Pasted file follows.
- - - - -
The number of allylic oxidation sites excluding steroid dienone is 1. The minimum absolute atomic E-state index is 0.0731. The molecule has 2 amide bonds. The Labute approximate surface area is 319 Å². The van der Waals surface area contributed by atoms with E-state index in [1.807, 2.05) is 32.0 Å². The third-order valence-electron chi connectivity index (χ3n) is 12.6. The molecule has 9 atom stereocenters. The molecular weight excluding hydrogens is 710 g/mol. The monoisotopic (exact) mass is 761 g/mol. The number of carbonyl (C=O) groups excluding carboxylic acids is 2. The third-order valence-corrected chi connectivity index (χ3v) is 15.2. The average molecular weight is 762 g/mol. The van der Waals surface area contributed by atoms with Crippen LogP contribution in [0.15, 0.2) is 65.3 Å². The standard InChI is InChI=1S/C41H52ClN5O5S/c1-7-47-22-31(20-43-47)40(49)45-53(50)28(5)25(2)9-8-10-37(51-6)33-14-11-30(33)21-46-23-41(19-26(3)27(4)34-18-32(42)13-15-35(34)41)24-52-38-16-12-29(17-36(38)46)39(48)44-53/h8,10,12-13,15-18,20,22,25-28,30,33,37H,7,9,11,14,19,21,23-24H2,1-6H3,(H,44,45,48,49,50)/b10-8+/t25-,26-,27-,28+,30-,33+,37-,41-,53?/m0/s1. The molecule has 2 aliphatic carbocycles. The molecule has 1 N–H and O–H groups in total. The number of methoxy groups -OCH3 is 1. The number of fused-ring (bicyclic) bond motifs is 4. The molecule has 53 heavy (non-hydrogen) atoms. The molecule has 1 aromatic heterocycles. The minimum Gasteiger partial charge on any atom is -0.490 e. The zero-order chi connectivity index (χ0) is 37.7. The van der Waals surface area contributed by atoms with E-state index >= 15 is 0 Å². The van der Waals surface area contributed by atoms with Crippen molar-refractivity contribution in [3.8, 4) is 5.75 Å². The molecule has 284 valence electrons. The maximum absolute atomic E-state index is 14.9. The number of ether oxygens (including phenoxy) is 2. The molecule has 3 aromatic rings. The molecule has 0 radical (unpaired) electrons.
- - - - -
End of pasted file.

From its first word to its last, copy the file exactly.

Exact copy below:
The number of allylic oxidation sites excluding steroid dienone is 1. The minimum absolute atomic E-state index is 0.0731. The molecule has 2 amide bonds. The Labute approximate surface area is 319 Å². The van der Waals surface area contributed by atoms with E-state index in [1.807, 2.05) is 32.0 Å². The third-order valence-electron chi connectivity index (χ3n) is 12.6. The molecule has 9 atom stereocenters. The molecular weight excluding hydrogens is 710 g/mol. The monoisotopic (exact) mass is 761 g/mol. The number of carbonyl (C=O) groups excluding carboxylic acids is 2. The third-order valence-corrected chi connectivity index (χ3v) is 15.2. The average molecular weight is 762 g/mol. The van der Waals surface area contributed by atoms with Crippen LogP contribution in [0.15, 0.2) is 65.3 Å². The standard InChI is InChI=1S/C41H52ClN5O5S/c1-7-47-22-31(20-43-47)40(49)45-53(50)28(5)25(2)9-8-10-37(51-6)33-14-11-30(33)21-46-23-41(19-26(3)27(4)34-18-32(42)13-15-35(34)41)24-52-38-16-12-29(17-36(38)46)39(48)44-53/h8,10,12-13,15-18,20,22,25-28,30,33,37H,7,9,11,14,19,21,23-24H2,1-6H3,(H,44,45,48,49,50)/b10-8+/t25-,26-,27-,28+,30-,33+,37-,41-,53?/m0/s1. The molecule has 2 aliphatic carbocycles. The molecule has 1 N–H and O–H groups in total. The number of methoxy groups -OCH3 is 1. The number of fused-ring (bicyclic) bond motifs is 4. The molecule has 53 heavy (non-hydrogen) atoms. The molecule has 1 aromatic heterocycles. The minimum Gasteiger partial charge on any atom is -0.490 e. The zero-order chi connectivity index (χ0) is 37.7. The van der Waals surface area contributed by atoms with E-state index >= 15 is 0 Å². The van der Waals surface area contributed by atoms with Crippen molar-refractivity contribution in [3.8, 4) is 5.75 Å². The molecule has 284 valence electrons. The maximum absolute atomic E-state index is 14.9. The number of ether oxygens (including phenoxy) is 2. The molecule has 3 aromatic rings. The molecule has 0 radical (unpaired) electrons.